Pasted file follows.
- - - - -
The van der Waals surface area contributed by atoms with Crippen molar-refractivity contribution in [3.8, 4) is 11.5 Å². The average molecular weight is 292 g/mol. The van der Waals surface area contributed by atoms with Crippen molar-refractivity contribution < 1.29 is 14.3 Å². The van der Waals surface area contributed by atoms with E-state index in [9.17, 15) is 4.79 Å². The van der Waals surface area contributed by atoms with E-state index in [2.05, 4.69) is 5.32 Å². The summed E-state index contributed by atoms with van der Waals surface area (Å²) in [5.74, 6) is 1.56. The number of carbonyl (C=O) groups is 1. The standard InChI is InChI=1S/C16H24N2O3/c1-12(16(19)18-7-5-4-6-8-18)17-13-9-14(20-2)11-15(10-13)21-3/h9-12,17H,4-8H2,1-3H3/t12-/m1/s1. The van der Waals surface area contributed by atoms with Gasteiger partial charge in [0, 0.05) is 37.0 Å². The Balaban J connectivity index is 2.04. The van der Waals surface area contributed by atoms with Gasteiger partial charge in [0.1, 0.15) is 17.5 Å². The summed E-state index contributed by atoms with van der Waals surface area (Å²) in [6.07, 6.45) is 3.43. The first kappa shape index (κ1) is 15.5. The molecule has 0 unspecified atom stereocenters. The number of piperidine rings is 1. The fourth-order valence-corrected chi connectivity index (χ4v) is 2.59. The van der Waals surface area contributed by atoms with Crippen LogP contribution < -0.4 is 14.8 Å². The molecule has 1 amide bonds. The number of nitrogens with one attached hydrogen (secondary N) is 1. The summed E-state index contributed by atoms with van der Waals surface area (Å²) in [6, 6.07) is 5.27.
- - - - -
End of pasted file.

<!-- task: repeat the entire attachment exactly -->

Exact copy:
The van der Waals surface area contributed by atoms with Crippen molar-refractivity contribution in [3.8, 4) is 11.5 Å². The average molecular weight is 292 g/mol. The van der Waals surface area contributed by atoms with Crippen molar-refractivity contribution < 1.29 is 14.3 Å². The van der Waals surface area contributed by atoms with E-state index in [9.17, 15) is 4.79 Å². The van der Waals surface area contributed by atoms with E-state index in [2.05, 4.69) is 5.32 Å². The summed E-state index contributed by atoms with van der Waals surface area (Å²) in [5.74, 6) is 1.56. The number of carbonyl (C=O) groups is 1. The standard InChI is InChI=1S/C16H24N2O3/c1-12(16(19)18-7-5-4-6-8-18)17-13-9-14(20-2)11-15(10-13)21-3/h9-12,17H,4-8H2,1-3H3/t12-/m1/s1. The van der Waals surface area contributed by atoms with Gasteiger partial charge in [0, 0.05) is 37.0 Å². The Balaban J connectivity index is 2.04. The van der Waals surface area contributed by atoms with Gasteiger partial charge in [0.1, 0.15) is 17.5 Å². The summed E-state index contributed by atoms with van der Waals surface area (Å²) in [6.07, 6.45) is 3.43. The first kappa shape index (κ1) is 15.5. The molecule has 0 unspecified atom stereocenters. The number of piperidine rings is 1. The fourth-order valence-corrected chi connectivity index (χ4v) is 2.59. The van der Waals surface area contributed by atoms with Crippen LogP contribution < -0.4 is 14.8 Å². The molecule has 1 amide bonds. The number of nitrogens with one attached hydrogen (secondary N) is 1. The summed E-state index contributed by atoms with van der Waals surface area (Å²) in [6, 6.07) is 5.27.